DuPage’s Heritage Gallery needs to better reflect area’s history, some say

A landmark exhibit that occupies a key hallway on the first floor of the DuPage County Government Administration Building in Wheaton is undergoing an update effort, including the potential profiling of a more diverse set of filmmakers throughout throughout the county’s history.

Known as the Heritage Gallery, the exhibit was established in 1980 in a first-floor atrium hallway that connects two parts of DuPage’s sprawling government administration building, 421 N. County Farm Road, and which located in a public part of the building. The Heritage Gallery was created to celebrate the famous natives of DuPage County, and among those recognized in the gallery are football great Harold “Red” Grange, evangelist Billy Graham, astronomer Grote Reber, singer opera Sherrill Milnes, industrialist and gambler John W. “Bet-A-Million” Gates, author Anna Landon and Tribune publisher Col. Robert R. McCormick.

A privately funded non-profit group, DuPage Heritage Gallery Inc., was at one time behind the creation and maintenance of the Heritage Gallery. However, in recent years the organization has become moribund, with some board members deceased and others in their 90s. With that group’s effective disbandment, representatives of its remaining trustees have agreed to turn over ownership and maintenance of the exhibit to the DuPage County Department of Public Works in the fall of 2020, said Dawn DeSart, member of the DuPage County Board of Directors, D-Aurora.

Now League of Women Voters member Becky Simon of Naperville is calling for major changes to the Heritage Gallery, which, while highly visible, hasn’t had an addition or update since 1991.

“It’s the gallery of (mostly) famous white men,” Simon told the Tribune. “These are all straight (sexual) white Christians, and that completely ignores some of the most amazing stories that have taken place in DuPage County. We believe there are many, many people who have been overlooked, and it is time to give them their due.

DeSart acknowledged that despite the Heritage Gallery’s relatively prominent location, she was unaware of the existence of the exhibit until the fall of 2019, when Simon approached her after a council meeting of the DuPage County to raise the issue. Since then, a small group of community leaders who want the gallery to be more diverse and inclusive, including DeSart and Simon, have come together, and these efforts culminated in the takeover of the Heritage Gallery in 2020.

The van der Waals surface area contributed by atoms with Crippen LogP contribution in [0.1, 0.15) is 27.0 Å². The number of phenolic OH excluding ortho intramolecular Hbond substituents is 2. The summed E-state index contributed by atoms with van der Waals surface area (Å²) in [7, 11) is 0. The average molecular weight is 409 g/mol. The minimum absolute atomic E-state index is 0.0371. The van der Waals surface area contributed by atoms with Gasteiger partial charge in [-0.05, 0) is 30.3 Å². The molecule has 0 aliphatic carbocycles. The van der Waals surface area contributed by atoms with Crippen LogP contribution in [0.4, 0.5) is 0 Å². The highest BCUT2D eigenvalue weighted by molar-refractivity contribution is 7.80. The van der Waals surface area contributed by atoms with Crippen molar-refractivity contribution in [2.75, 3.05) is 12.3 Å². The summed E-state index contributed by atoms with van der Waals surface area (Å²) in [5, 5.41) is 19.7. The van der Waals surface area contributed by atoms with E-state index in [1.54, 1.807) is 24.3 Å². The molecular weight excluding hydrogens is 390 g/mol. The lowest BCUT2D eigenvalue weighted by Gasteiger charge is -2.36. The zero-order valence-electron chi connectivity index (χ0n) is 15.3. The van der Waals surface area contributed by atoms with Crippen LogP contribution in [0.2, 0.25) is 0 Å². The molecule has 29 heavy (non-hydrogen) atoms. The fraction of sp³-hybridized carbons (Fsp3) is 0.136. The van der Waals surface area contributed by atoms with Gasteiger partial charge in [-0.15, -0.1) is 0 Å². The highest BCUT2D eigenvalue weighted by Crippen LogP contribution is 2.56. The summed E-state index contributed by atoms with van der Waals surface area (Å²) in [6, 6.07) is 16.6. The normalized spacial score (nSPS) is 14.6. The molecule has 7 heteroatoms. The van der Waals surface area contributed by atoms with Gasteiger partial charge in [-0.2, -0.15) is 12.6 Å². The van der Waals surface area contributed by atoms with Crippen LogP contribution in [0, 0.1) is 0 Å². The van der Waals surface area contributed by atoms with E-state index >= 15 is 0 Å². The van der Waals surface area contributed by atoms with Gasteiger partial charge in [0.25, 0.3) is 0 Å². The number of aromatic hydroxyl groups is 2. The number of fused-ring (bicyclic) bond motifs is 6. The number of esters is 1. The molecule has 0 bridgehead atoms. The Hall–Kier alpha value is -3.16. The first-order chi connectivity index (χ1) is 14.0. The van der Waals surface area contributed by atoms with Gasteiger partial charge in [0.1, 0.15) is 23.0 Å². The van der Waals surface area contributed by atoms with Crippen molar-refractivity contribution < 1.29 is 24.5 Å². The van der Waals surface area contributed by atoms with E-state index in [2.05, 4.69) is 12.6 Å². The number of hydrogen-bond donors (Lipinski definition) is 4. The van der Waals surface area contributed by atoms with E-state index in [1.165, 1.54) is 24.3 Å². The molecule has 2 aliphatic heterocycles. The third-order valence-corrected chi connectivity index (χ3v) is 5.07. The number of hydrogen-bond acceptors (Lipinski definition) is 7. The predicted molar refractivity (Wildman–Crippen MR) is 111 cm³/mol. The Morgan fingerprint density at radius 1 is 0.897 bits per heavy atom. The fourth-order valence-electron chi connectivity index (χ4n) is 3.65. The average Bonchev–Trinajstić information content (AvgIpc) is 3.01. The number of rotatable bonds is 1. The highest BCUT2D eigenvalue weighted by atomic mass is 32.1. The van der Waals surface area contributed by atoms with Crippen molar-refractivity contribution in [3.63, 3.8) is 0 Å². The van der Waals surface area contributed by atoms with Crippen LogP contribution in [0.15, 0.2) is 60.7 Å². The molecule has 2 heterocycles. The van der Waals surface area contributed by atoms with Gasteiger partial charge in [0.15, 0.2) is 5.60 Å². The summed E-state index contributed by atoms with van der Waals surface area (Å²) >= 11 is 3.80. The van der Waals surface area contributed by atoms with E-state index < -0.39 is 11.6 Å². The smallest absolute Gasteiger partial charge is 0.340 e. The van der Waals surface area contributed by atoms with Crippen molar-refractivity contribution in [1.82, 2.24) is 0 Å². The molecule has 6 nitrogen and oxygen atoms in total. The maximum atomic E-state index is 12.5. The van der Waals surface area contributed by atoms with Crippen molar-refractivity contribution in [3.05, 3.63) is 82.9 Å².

DeSart said his group continues to meet and study the origins of gallery objects. Documents related to the gallery and its artifacts are housed in several locations, including the DuPage County Historical Museum in Wheaton and the Buswell Memorial Library at Wheaton College, she said. The group recently spent an afternoon at each location, studying documents and seeking to verify the provenance of all the artifacts in the exhibit.

Ultimately, DeSart said she was in favor of a gallery update. She noted that the local chapter of the National Organization for Women wrote a letter to the Wheaton Daily Journal in March 1989, asking that the gallery be more inclusive. Currently, Landon is the only woman featured in the display.

“The gallery has been stagnating since 1991, and our little group would like it to become more of a ‘destination’ place,” DeSart said. “This is a small group of DuPage County community leaders who want the gallery to be more diverse, inclusive and representative of DuPage County residents, and I couldn’t agree more. This gallery must include the whole beautiful mosaic of religions, colors, genders, etc. of DuPage County.

DeSart, however, acknowledged the challenges to his group’s goals. She noted that she is an ally of the LGBTQ community, including serving on the board of Naper Pride, and that she promotes the representation of that community in the exhibit.

“I would love to see this community represented in the gallery, but when speaking with members of this community it’s a challenge because many in 2022 are afraid to come out, let alone try to find historical figures from the DuPage County who were out 50 years ago, at the time of the Stonewall Riots in 1969.”

County Public Works Committee Chairwoman Mary Ozog, County Council Member D-Glen Ellyn said she also supports updating the exhibit and making it “more contemporary”.

“It would be a really nice transition between the two hallways to update it and make it more relevant to who DuPage County is today,” Ozog said. “I’m all for us doing what we can to update it. There are always budgetary constraints and we certainly want to be sensitive to various groups, but we could perhaps consider doing a rotating type of exhibition. But as for updating it, I’m all for it, so we’ll see what we can do with it.

DuPage County Board Chairman Dan Cronin, a Republican, declined to comment specifically on whether or not to expand the Heritage Gallery. In a statement, Cronin said that “if the members of the Public Works Committee come up with a specific proposal for the Heritage Gallery, I’m sure their fellow board members and I will give it careful consideration.”

Bob Goldsborough is a freelance journalist.

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